Gasly reveals bizarre Ugandan funding-scam
By Mat Coch
Thursday 23rd December, 2021 - 10:20am
Formula 1 race winner Pierre Gasly has opened up on a bizarre set of circumstances that saw him caught up in an Ugandan scam during his junior career.
The Frenchman is now part of the Red Bull machine, having risen to the sport’s pinnacle with help from the Austrian company.
He’s had a spell at the senior team, alongside Max Verstappen before being dumped in favour of Alex Albon midway through the 2019 season.
The following year he bounced back strongly, claiming a maiden victory at the Italian Grand Prix, before proving a standout performer throughout 2021.
However, his rise to F1 grid wasn’t without its tribulations.
“I had a GP2 season, I had to find some sponsors,” the 25-year-old recounted.
“I had a trip to Uganda. I was supposed to meet a guy that wanted to sponsor me – I needed budget to race with Prema.
“It was during the presidential election, so there was a higher risk of rebellion in the country.
“I wanted to race with Prema, so I needed to find the money…”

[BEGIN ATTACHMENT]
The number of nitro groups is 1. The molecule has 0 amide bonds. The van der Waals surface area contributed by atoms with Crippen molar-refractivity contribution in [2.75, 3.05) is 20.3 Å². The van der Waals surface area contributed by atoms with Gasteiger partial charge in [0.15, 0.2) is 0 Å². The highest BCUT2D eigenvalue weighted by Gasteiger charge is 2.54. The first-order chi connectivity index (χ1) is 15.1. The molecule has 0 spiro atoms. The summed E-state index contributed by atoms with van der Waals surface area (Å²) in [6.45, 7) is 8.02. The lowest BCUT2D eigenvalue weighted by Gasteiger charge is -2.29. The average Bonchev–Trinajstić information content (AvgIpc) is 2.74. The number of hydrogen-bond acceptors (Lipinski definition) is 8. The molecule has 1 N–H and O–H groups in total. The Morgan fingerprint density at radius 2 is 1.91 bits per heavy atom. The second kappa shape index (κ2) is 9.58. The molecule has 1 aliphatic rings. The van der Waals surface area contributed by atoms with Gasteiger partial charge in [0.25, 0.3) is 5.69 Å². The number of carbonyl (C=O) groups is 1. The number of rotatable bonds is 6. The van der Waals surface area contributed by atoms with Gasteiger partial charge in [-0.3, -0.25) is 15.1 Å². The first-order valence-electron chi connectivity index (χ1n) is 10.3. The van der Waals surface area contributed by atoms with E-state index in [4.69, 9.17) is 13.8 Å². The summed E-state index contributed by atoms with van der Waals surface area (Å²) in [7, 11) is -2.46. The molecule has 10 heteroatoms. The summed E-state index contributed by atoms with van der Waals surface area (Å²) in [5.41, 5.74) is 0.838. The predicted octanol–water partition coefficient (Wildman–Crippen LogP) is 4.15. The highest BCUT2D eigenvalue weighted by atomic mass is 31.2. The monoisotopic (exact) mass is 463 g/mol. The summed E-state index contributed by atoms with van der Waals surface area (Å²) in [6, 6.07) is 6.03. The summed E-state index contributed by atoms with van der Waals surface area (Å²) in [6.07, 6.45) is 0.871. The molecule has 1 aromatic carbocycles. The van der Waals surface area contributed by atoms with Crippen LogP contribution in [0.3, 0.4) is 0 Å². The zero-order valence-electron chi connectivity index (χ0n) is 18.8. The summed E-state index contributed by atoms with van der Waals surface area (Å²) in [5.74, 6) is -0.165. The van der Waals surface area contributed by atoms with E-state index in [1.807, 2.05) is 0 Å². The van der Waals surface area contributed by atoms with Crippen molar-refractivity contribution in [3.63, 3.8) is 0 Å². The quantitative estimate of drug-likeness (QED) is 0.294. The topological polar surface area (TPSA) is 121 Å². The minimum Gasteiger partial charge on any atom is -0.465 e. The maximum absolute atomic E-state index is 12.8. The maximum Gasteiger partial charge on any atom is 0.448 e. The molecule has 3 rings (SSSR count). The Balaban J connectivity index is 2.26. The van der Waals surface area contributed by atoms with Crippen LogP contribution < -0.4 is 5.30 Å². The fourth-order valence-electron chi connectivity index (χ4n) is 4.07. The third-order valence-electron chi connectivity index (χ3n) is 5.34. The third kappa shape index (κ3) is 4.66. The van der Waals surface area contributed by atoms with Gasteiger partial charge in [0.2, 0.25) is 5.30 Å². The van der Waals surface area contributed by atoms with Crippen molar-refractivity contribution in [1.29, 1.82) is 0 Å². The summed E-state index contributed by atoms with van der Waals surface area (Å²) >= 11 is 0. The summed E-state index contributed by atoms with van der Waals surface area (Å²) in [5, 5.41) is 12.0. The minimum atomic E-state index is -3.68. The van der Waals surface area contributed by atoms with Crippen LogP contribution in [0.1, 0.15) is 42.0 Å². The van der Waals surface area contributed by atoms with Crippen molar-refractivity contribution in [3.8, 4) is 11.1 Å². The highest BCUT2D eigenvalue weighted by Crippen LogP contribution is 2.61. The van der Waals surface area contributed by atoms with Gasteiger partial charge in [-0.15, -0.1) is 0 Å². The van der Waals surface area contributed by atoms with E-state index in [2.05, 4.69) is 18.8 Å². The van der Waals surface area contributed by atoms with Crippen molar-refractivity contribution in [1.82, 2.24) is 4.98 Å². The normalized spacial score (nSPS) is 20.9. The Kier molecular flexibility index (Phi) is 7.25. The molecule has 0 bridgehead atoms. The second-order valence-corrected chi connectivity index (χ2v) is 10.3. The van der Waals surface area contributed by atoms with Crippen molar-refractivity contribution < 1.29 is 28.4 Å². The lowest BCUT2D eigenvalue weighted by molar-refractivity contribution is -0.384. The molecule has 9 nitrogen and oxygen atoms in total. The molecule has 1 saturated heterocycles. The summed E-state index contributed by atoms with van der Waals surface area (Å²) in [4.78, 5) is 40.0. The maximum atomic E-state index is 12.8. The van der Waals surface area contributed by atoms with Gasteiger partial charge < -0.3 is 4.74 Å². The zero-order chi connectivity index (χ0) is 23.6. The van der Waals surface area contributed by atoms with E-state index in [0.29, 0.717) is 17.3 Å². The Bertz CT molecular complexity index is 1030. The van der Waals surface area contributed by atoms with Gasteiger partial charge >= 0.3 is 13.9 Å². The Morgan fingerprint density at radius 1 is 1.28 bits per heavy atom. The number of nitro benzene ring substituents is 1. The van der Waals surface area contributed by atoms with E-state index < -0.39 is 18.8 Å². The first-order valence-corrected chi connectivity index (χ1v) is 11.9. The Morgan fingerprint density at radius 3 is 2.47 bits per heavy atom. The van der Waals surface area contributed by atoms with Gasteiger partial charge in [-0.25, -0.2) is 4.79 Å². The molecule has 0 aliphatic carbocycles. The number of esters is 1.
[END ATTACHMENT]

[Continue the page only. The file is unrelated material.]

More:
Uganda is something of a hotbed for scam artists who’ve targeted the health system in the United Kingdom, hacking the Vatican bank, among a host of others.
While Gasly himself was not ultimately swindled, he did end up spending time and money to travel to the African nation he otherwise wouldn’t have.
“I was maybe 19 at that time, and in 24 hours we decided to take the tickets and go there for 12 hours to meet an unknown guy that I unfortunately didn’t meet because he never showed up,” he said.
“This was a real adventure because from the start to the end, nothing went as expected.
“It was kind of mind blowing,” he added of his impressions of Uganda.
“Just to see the poverty and the conditions that these people live in.
“We went through some sort of favelas (slums) and it just makes you realise how it is in some places in the world, and how poverty affects some of these people.
“I came back with no money, I actually lost money with the flight tickets, but it was a good life lesson.”